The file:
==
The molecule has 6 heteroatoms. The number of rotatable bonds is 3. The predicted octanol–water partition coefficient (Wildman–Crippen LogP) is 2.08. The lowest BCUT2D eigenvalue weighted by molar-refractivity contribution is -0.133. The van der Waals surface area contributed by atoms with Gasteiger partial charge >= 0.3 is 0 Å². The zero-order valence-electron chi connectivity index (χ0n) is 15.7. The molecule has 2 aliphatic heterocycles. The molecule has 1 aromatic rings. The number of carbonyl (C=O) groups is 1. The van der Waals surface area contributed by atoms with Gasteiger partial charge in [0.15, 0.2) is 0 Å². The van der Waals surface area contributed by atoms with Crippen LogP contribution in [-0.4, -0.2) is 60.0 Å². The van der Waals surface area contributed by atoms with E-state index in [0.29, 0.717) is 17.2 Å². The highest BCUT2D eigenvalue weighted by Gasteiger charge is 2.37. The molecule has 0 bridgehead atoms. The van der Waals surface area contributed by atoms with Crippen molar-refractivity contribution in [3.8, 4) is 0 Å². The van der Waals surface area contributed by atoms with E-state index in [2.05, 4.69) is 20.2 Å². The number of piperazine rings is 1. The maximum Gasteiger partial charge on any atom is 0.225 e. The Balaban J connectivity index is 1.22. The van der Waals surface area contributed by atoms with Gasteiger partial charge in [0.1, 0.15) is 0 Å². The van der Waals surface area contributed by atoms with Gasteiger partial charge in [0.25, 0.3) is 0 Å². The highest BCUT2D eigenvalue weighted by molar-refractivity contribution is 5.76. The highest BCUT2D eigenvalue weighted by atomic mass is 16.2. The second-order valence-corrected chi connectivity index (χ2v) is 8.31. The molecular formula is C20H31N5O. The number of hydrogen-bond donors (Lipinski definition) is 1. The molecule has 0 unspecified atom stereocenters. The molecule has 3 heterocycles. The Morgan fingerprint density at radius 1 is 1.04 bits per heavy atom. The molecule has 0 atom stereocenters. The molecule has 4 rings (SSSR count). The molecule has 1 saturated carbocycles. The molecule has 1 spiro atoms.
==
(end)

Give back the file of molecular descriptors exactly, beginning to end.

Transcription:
The molecule has 6 heteroatoms. The number of rotatable bonds is 3. The predicted octanol–water partition coefficient (Wildman–Crippen LogP) is 2.08. The lowest BCUT2D eigenvalue weighted by molar-refractivity contribution is -0.133. The van der Waals surface area contributed by atoms with Gasteiger partial charge >= 0.3 is 0 Å². The zero-order valence-electron chi connectivity index (χ0n) is 15.7. The molecule has 2 aliphatic heterocycles. The molecule has 1 aromatic rings. The number of carbonyl (C=O) groups is 1. The van der Waals surface area contributed by atoms with Gasteiger partial charge in [0.15, 0.2) is 0 Å². The van der Waals surface area contributed by atoms with Crippen LogP contribution in [-0.4, -0.2) is 60.0 Å². The van der Waals surface area contributed by atoms with E-state index in [0.29, 0.717) is 17.2 Å². The highest BCUT2D eigenvalue weighted by Gasteiger charge is 2.37. The molecule has 0 bridgehead atoms. The van der Waals surface area contributed by atoms with Crippen molar-refractivity contribution in [3.8, 4) is 0 Å². The van der Waals surface area contributed by atoms with E-state index in [2.05, 4.69) is 20.2 Å². The number of piperazine rings is 1. The maximum Gasteiger partial charge on any atom is 0.225 e. The Balaban J connectivity index is 1.22. The van der Waals surface area contributed by atoms with Gasteiger partial charge in [0.1, 0.15) is 0 Å². The van der Waals surface area contributed by atoms with Gasteiger partial charge in [0.25, 0.3) is 0 Å². The highest BCUT2D eigenvalue weighted by molar-refractivity contribution is 5.76. The highest BCUT2D eigenvalue weighted by atomic mass is 16.2. The second-order valence-corrected chi connectivity index (χ2v) is 8.31. The molecular formula is C20H31N5O. The number of hydrogen-bond donors (Lipinski definition) is 1. The molecule has 0 unspecified atom stereocenters. The molecule has 3 heterocycles. The Morgan fingerprint density at radius 1 is 1.04 bits per heavy atom. The molecule has 0 atom stereocenters. The molecule has 4 rings (SSSR count). The molecule has 1 saturated carbocycles. The molecule has 1 spiro atoms.